Highland doctors warned there would be more deaths on the A9 if the government failed to make “significant” safety improvements in 1973.
The Scottish Council of the British Medical Association (BMA) wrote to the Scottish Office at Westminster highlighting members’ grave concerns about safety on the A9.
In October 1973, work was to began on the biggest civil engineering project ever seen in Scotland – the new A9.
But months before construction was to start, rural doctors warned the proposed improvements weren’t good enough to prevent increasing deaths.
Fewer doctors per mile on A9 than any other trunk road
The Scottish arm of the BMA issued the stark warning about the increased danger of death on the A9 due to the remote nature of medical care in the Highlands.
It explained there were “fewer doctors per mile on the A9 than on any other main trunk road in Britain”.
In writing to the government, Inverness County Council, Perth County Council and the Scottish Tourist Board the BMA sought to relay the concerns of rural GPs.
Dr Stephen J Hadfield, the Scottish secretary to the BMA, said he was expressing the views of the doctors routinely called to accidents on the A9.
He said their fears were “endorsed by others who live in surrounding counties and use the road in their journeys”.
He added that “special considerations of safety” should be applied to the A9 “because the reduced availability of doctors and hospitals must lead to increased fatalities arising from accidents”.
Police and doctors united in call for better A9 improvements
Dr Hadfield said police and ambulance services in the Highlands echoed doctors’ concerns, and were already trying to improve their own communications to save lives.
Together they urged for “all possible steps be taken for the improvement plan for the road to prevent or reduce accidents”.
The trunk road had been nicknamed the killer A9 due to the number of fatalities between Perth and Dingwall.
In March 1972, Scottish Secretary Gordon Campbell announced a £10,000,000 single-carriageway improvement scheme.
But plans to rebuild the 137-mile stretch between Perth and Cromarty were criticised for not going far enough.
Communities and commuters wanted the A9 dualled, and warned that it would become a “death track” if it remained a single carriageway.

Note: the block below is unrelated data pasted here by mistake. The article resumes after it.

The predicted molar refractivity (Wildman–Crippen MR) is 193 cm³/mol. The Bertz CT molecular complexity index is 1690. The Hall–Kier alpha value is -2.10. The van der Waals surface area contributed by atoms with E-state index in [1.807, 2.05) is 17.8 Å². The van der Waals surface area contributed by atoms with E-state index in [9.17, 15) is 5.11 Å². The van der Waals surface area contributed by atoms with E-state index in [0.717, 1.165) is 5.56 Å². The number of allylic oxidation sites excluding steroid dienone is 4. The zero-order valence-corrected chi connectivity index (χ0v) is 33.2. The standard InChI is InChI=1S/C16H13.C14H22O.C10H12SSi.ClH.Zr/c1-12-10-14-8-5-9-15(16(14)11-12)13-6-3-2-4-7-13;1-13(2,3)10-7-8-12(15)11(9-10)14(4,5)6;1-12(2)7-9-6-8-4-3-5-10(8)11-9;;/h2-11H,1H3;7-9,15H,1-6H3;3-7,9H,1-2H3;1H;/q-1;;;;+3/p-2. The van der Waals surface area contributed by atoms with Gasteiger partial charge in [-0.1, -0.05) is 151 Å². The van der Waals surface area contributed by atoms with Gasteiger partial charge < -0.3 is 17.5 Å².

Doctors’ concerns over ‘third lane’ proposal
Dr Hadfield explained: “The road is already carrying heavy loads of traffic at all times, including tourist traffic, common market traffic with exceptionally heavy vehicles and heavy construction traffic, all of which has stepped up recently.
“All these tend to contribute to a high accident rate.”
Doctors were particularly concerned about proposals put forward by the Scottish Development Department to introduce a third lane on A9.
The idea was that it could be used by alternate flows of traffic, and was nicknamed “the kamikaze lane”.
Dr Hadfield said: “The council [of doctors] do not believe that the decision to have a three-lane road, with the middle section alternating between north and south-bound lanes for overtaking eliminates the danger from certain drivers.
“The first priority should be given to considerations of safety.
“The present proposals do not appear to be sufficient to eliminate or substantially reduce the dangers.”
Crash victims ‘faced 60-mile journeys by ambulance’
He said in the event of a collision, casualties either had to be taken to Perth Royal Infirmary or Bridge of Earn hospital depending on the nature of injuries, or to Raigmore Hospital in Inverness.
Dr Hadfield added: “Perth and Inverness are nearly 120 miles apart, and people injured in accidents are often faced with up to 60 miles by ambulance.”
In response to doctors’ concerns, Conservative MP Gordon Campbell, Secretary of State for Scotland at time, said safety was a “very high priority” in reconstructing the A9.
He pointed out that the new road would “not have the tight bends which constituted the main hazard”.
But he also suggested the concerns were out of proportion, adding that the accident rate on the A9 “did not depart appreciably from the national average”.
It was a remark that was not welcomed by doctors.
Dr Hadfield retorted that “statistics could be made to mean anything”.
Opposition spokesman on Scottish Affairs, Edinburgh MP Gavin Strang, was also unimpressed with Gordon Campbell’s response on A9 safety.
Labour MP said UK government was ignoring Scotland
Speaking at a Labour Party meeting in Inverness in September 1973, Strang said the Scottish Office must be forced to change their “derisory and irresponsible plans” for the notorious A9.
He said the government was planning to spend £650 million on a third airport for London near Maplin, but “were not prepared to spend even a tenth of that figure on the A9”.
He criticised Mr Campbell for preparing to back the project for the south-east of England, but not “to even draw up plans for a dual carriageway to the capital of the Highlands”.
Mr Strang added: “No government since the war have shown such a lack of interest in Scotland.
“The government pay lip service to a regional policy, but the cabinet are clearly devoting more time to Concorde, the Channel tunnel and Maplin than to the whole of Scotland, Wales and the regions.”
He even issued a direct plea to Scottish Tory backbench MPs to “stop this monstrous further concentration of economic activity in the south-east of England” and put the interests of Scotland before London.
Plans for the airport at Maplin were spectacularly scrapped after a government u-turn the following year.
But no more consideration was made to dualling the A9 from the money saved in cancelling the Essex airport project.